the disease risk and the age at which late-onset Alzheimer’s disease manifests. The relative risk of developing late-onset Alzheimer’s disease with respect to the genotype is in ascending order: ε2/ε2, ε2/ε3, ε2/ε4, ε3/ε3, ε3/ε4 and ε4/ε4. The average age of disease onset amounts to 84 years for non-ε4 carriers, 76 years for heterozygote carriers and 68 years for homozygous carriers [6]. In the early-onset familial form of Alzheimer’s disease, numerous mutations in other genes are implicated, including genes for amyloid precursor protein and presenilin 1 and 2.

Alzheimer’s diagnostics

Early diagnosis of Alzheimer’s disease is important for effective therapy management and patient support. Diagnosis of Alzheimer’s disease is based on clinical evaluation, imaging methods such as positron emission tomography (PET), and analysis of biomarkers in cerebrospinal fluid (CSF). APOE genotyping alone does not play a major role in diagnosis of Alzheimer’s disease, as its predictive value is limited. CSF analysis is considered the most sensitive diagnostic method, detecting pathologic changes many years before disease onset [7]. The most important CSF biomarkers are the amyloid-beta 1–42 to 1–40 ratio, phosphorylated tau and total tau. These markers can be measured, for example, by ELISA
or chemiluminescence immunoassay (ChLIA). A portfolio of ELISA and ChLIA assays* developed by EUROIMMUN in collaboration with ADx Neurosciences demonstrate robust
and highly reproducible measurements. The assays use highly specific monoclonal antibodies for precise detection of each analyte.

A new era of therapy

Although Alzheimer’s disease cannot be cured, the last few years have witnessed the introduction of disease-modifying therapies, which can delay disease progression in patients with early-stage Alzheimer’s disease [8]. These monoclonal antibody-based treatments reduce amyloid-beta plaques in the brain, slowing cognitive and functional decline. To be effective,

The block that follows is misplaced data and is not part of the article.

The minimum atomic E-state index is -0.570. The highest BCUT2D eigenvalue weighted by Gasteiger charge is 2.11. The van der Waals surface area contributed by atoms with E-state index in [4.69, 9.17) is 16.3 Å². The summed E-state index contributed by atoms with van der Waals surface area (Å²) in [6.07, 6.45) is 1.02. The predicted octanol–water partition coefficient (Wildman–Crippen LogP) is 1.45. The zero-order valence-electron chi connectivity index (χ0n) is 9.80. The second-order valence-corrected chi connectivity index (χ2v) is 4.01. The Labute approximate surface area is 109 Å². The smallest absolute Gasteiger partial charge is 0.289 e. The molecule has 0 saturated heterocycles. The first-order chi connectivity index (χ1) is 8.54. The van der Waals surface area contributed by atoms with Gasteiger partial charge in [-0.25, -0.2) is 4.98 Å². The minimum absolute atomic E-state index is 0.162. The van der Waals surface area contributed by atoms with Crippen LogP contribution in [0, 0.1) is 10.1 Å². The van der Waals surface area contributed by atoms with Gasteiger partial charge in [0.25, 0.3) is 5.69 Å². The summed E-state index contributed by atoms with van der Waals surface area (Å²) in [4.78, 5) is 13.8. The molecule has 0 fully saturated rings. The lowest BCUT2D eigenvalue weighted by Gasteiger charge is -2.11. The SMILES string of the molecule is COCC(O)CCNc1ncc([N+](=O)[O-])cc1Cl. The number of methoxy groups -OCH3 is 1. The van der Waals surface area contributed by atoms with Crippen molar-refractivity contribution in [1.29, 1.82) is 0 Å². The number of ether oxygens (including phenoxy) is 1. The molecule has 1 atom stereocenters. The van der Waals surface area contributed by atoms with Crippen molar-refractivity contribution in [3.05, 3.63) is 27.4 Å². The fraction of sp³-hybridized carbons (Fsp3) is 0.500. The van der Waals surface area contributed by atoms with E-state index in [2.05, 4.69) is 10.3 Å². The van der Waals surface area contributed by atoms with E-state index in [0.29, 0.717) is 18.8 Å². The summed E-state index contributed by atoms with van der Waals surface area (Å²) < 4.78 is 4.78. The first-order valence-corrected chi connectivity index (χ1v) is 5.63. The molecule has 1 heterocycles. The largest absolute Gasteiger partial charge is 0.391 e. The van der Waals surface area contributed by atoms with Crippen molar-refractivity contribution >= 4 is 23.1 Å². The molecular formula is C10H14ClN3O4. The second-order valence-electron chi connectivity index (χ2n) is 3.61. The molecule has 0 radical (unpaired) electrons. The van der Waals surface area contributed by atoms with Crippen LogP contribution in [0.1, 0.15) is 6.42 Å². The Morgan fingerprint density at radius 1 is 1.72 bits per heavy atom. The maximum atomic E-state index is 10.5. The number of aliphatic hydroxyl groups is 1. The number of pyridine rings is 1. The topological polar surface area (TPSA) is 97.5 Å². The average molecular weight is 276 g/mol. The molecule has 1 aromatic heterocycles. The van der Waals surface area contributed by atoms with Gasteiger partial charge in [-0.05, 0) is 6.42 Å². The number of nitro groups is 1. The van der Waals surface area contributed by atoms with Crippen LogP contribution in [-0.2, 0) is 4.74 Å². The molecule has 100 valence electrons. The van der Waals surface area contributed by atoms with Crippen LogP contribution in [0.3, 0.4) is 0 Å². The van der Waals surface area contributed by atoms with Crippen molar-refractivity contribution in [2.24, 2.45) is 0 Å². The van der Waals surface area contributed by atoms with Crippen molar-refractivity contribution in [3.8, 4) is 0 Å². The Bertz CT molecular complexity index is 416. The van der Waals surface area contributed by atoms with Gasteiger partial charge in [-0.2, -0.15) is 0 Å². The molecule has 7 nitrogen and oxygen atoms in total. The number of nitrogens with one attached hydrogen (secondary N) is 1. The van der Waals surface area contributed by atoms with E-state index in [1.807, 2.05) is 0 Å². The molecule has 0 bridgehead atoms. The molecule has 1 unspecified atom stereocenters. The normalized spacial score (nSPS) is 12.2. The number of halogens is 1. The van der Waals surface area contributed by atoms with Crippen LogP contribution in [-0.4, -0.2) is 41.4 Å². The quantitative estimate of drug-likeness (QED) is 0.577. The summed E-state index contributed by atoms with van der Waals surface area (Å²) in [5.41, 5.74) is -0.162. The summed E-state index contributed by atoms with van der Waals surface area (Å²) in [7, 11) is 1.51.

anti-amyloid therapies must be implemented in the prodromal stage of mild cognitive impairment.

The first drug on the market, aducanumab (Aduhelm), received FDA approval in 2021 under the accelerated approval pathway. A second drug, lecanemab (Leqembi), received traditional approval in 2023 for treatment of patients in the early stage of Alzheimer’s disease with confirmed amyloid pathology as demonstrated by PET or CSF testing. Authorization of lecanemab by the European Medicines Agency (EMA) is expected in spring 2024 [9]. Donanemab is also expected to be approved soon in the USA.
Many further promising anti-amyloid drugs are in the pipeline.

Side effects of amyloid modification therapies

In some cases, anti-amyloid treatments can induce side effects, including amyloid-related imaging abnormalities (ARIA) with edema and/or effusion (ARIA-E) or hemorrhagic changes (ARIA-H) [2,10]. These are thought to be expressions of increased vascular fragility and leakage of proteinaceous fluid and erythrocytes caused by the antibody treatments. Although mainly asymptomatic, ARIA may cause additional symptoms such as headache, confusion, visual changes, dizziness, nausea, gait difficulty and seizures. In a few cases, the side effects have even been fatal. If ARIA are detected, the treatment is usually suspended until improvement or discontinued completely. The risk of developing ARIA is greater in carriers of the ε4 allele, with homozygous carriers considered at highest risk. The rate of ARIA amounted to 5.4% in ε4 non-carriers, 10.9% in heterozygotes and 32.6% in homozygotes. Rates of symptomatic ARIA were 1.4%, 1.7% and 9.2%, respectively [11].